SLR Photography Basics

Slr photography Basics

Hi, my names Amy. I am a photography teacher. In this article I’m going to share with you the 10 most valuable tips on the slr photography basics that you need to know to get started in taking stunning photos.

Learning slr photography basics doesn’t take very long. In fact it can take you a short afternoon. However, putting that knowledge into practice to get the great photos you want takes time and experience. How long this takes depends on you and the time you have to invest in your photography.

Slr photography basics – tip 1

When you first begin learning slr photography basics you quickly find out that an slr camera is very different to a point and shoot digital camera. In a nutshell you have more control and more scope to create beautiful digital photos. You can control how much light comes onto the sensor quite easily, and, how much light is shut out. These things are the first thing to know when starting to learn the slr photography basics. Making the distinguishing difference between what is an slr camera and what is not, is just the first step.

Slr photography basics – tip 2

The second step to learning slr photography basics is understanding how light works inside a camera. Once the light from around you enters your lens then hits the sensor, diminishes quite significantly. This is why, when you take a photo, there is less light in the photo than there is in your environment.

Slr photography basics – tip 3

The third stage to learning your slr photography basics is to become familiar with how your camera frames your objects. Often, you will notice that when you position your camera to photograph something, it never appears quite the same. When you look through the eye piece, then look at the live view feature on the back of your camera, you’ll quickly notice that the two “images” are different in size. Usually the edges will be “cut off”. This is simply because there is a difference between what your lens sees and what can fit onto your sensor. Always compensate for this when you are taking photos with your slr.

Slr photography basics – tip 4

Digital photography is not like film photography. I still use black and white film, and occasionally colour, but 99% of the time I use a professional digital slr camera. The major difference between film and digital photography is how the information is processed inside the camera. Film interprets small particles of light to form the image onto a small black strip with chemicals embedded into it. Digital works in a similar process. Instead of a film strip, the particles of light are processed onto a sensor that interprets the light, with the absence of chemicals.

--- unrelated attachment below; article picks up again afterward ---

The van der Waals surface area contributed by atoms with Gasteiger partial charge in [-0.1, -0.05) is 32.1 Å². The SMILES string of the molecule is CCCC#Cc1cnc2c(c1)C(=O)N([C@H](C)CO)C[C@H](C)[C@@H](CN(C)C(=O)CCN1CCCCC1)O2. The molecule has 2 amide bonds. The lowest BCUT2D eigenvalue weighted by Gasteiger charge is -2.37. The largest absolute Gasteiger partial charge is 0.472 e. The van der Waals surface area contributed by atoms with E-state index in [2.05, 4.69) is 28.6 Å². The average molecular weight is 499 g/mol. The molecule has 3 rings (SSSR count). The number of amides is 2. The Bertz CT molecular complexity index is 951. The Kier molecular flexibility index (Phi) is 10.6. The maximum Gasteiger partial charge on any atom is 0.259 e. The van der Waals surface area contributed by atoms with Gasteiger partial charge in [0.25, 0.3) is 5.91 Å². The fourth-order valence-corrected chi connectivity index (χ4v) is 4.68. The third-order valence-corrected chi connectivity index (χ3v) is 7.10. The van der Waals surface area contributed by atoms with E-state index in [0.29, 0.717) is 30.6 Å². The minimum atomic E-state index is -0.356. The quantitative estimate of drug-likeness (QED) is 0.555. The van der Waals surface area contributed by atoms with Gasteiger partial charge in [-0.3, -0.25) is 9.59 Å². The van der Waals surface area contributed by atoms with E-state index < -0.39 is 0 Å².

Slr photography basics – tip 5

Use the manual setting. With any slr photography basics instruction the manual setting becomes the most important. Why is this, especially when you have AP and SP? Simply put, digital photos turn out better when you have as much control of the camera as humanly possible. Photography is all about light and art coming together to form a beautiful image. And the only way to really control the light is to use the manual setting.

Slr photography basics – tip 6

When you start your slr photography basics learning curve, you’ll notice that the camera has many different buttons on the back. One of these buttons is called ISO. I won’t go into the boring details of what that stands for, but basically it increases or decreases the cameras sensitivity to light. When you have used the manual setting all you can and can’t go any further with it, then your iso is your last resort. In very dark lighting situations an increase in ISO can make your images look grainy. This grain, in digital terms, is called noise. The key to great digital photography in dim light is to find the balance between getting as much light into the sensor as possible and not having too much noise.

Sometimes a unit called a light meter can be held at the scene and can give you a more accurate reading. These light meters are hand held and have various lengths at which they detect the light. They will give you a reading based on the best setting for your camera can be. In some cases you may not have to increase your iso by that much.

Slr photography basics – tip 7